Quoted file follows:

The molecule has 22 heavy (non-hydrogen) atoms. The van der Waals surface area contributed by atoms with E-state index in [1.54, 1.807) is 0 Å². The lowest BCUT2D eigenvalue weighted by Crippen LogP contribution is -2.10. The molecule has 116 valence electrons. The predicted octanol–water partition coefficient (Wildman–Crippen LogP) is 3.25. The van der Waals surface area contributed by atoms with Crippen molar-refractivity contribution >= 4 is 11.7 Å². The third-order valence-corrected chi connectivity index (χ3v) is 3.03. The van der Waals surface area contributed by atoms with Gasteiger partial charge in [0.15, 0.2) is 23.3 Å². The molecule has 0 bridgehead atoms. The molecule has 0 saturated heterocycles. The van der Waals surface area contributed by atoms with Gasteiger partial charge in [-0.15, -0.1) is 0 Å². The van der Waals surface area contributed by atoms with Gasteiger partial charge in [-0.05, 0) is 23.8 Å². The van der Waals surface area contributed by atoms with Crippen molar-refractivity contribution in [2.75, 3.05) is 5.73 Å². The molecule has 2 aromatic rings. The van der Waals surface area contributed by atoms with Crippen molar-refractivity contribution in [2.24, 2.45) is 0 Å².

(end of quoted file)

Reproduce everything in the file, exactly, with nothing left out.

The molecule has 22 heavy (non-hydrogen) atoms. The van der Waals surface area contributed by atoms with E-state index in [1.54, 1.807) is 0 Å². The lowest BCUT2D eigenvalue weighted by Crippen LogP contribution is -2.10. The molecule has 116 valence electrons. The predicted octanol–water partition coefficient (Wildman–Crippen LogP) is 3.25. The van der Waals surface area contributed by atoms with Crippen molar-refractivity contribution >= 4 is 11.7 Å². The third-order valence-corrected chi connectivity index (χ3v) is 3.03. The van der Waals surface area contributed by atoms with Gasteiger partial charge in [0.15, 0.2) is 23.3 Å². The molecule has 0 bridgehead atoms. The molecule has 0 saturated heterocycles. The van der Waals surface area contributed by atoms with Gasteiger partial charge in [-0.15, -0.1) is 0 Å². The van der Waals surface area contributed by atoms with Gasteiger partial charge in [-0.05, 0) is 23.8 Å². The van der Waals surface area contributed by atoms with Crippen molar-refractivity contribution in [2.75, 3.05) is 5.73 Å². The molecule has 2 aromatic rings. The van der Waals surface area contributed by atoms with Crippen molar-refractivity contribution in [2.24, 2.45) is 0 Å².